By Mark Philip Bradley
“Don’t tell me it doesn’t work—torture works,” then presidential candidate Donald Trump said at a February 2016 campaign event in Bluffton, South Carolina. “Okay, folks, torture—you know, half these guys [say]: ‘Torture doesn’t work.’ Believe me, it works, okay?” At the time, I was finishing my recent book on Americans and human rights in the 20th century, and Trump’s repeated defense of torture, like so many of his pronouncements, struck me as relics of the past.
This is the third post in a series by Jesse Hysell, one of this year’s AHA Today blog contest winners. His posts examine material exchanges between Venice and Egypt in the early modern period. Previous Posts include: Cultural Encounters and Material Exchanges in the Venetian Archives and The Politics of Pepper: Deciphering a Venetian-Mamluk Gift Exchange
My last post examined how diplomatic gift exchange between Venice and Cairo in the early modern period enabled communication and cooperation between their rulers. As I continued my research into these practices, my findings led me to confront an inevitable question: What happened to ambassadorial gifts after they had changed hands?
By Elizabeth Schmidt
“The purpose of foreign policy is to promote national self-interest, not the well-being of others.” This provocative statement from the audience sparked a spirited discussion at a Washington History Seminar in April. In response, I argued that nations must embrace a definition of self-interest that is informed by historical and cultural understanding.
By Terry Lautz
The United States has held great ambitions for China for a very long time. Prior to the 1949 Communist revolution, the American public cherished the idea of China as a Christian, capitalist, and democratic nation.
Western religion would enlighten people who were perceived as backward and heathen; American business would lift the Chinese out of poverty; and liberal education would inspire progressive government. The long-standing missionary impulse to save the Chinese was reinforced when the United States allied with Chiang Kai-shek against Japan during the Second World War.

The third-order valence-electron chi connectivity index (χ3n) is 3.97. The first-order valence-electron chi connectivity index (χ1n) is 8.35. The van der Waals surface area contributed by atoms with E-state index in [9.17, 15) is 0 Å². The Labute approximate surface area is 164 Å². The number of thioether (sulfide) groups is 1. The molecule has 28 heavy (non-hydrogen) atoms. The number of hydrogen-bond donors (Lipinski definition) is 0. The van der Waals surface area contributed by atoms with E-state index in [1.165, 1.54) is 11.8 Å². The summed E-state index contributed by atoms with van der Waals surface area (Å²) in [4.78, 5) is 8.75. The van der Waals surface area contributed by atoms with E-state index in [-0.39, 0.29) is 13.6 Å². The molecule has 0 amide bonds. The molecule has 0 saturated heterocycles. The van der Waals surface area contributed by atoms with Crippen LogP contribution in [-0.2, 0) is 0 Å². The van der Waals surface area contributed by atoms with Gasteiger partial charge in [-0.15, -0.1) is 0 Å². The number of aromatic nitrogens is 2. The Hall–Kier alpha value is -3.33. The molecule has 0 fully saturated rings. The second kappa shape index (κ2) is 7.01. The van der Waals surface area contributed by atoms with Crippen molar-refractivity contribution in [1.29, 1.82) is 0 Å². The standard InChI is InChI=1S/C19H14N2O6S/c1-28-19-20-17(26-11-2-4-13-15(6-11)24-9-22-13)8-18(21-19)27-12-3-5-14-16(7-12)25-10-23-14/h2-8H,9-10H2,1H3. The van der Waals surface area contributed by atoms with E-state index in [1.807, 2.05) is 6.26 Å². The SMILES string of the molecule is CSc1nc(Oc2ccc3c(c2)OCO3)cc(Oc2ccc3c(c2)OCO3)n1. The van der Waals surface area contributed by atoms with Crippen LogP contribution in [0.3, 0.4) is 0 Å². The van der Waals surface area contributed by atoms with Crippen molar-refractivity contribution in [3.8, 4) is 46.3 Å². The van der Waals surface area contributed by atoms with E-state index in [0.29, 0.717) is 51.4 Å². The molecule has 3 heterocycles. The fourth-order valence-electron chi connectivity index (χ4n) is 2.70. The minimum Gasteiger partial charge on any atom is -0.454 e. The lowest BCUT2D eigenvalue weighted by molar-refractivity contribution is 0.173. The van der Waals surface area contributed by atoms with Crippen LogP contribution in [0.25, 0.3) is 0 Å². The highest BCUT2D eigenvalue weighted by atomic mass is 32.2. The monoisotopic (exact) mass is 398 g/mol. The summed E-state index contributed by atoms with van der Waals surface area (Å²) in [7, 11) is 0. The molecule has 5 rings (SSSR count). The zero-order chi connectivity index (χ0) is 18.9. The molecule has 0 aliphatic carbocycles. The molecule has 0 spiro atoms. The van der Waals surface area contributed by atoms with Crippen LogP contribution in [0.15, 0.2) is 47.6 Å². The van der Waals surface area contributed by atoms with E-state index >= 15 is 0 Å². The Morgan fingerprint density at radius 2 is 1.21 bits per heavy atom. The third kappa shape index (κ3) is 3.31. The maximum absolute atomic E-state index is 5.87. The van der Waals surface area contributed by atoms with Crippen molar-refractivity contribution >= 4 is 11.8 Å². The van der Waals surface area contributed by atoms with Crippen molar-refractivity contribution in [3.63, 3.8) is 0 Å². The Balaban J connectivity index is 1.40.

At the Biblioteca Nazionale Marciana in Venice, just a few feet from Piazza San Marco, where thousands of tourists come each day to pose for pictures and eat gelato, sits a manuscript—Codice Marciano It. XI, 66—containing an invaluable account of a crucial diplomatic mission to Egypt from the 16th century. I consulted this text, which holds the only surviving version of Giovanni Danese’s eyewitness report of Ambassador Benedetto Sanudo’s embassy to the sultan in 1503. Danese, Sanudo’s personal secretary, has left us a wealth of information on the materially based forms of diplomacy that helped maintain a stable relationship between Venetians and Mamluks in the early modern period.
Typical historical research is not sweaty business. In fact, as I began this, I was shivering in the reading room of the Barbados National Archives—an airy, light-filled space inside a 19th-century leper hospital with gorgeous pine floors stained the color of Barbadian mahogany. In contrast to days spent in the archives, fieldwork can come with heat, humidity, and lots of dirt depending on the site. Visiting a manicured historical site that has to conform to visitor expectations about accessibility, for example, is generally less hot, humid, or dirty, whereas pulling off the road to climb around a derelict building can evoke one’s inner Indiana Jones.
One of the strangest and most fascinating source encounters I have experienced so far while working in the Venetian archives concerns the role of food in the records of a set of diplomatic missions to Cairo. In one case, in the early morning of December 17, 1489, at the citadel of Cairo, Pietro Diedo, the Venetian ambassador to Egypt, delivered an assortment of gifts to the Mamluk sultan Qaytbay.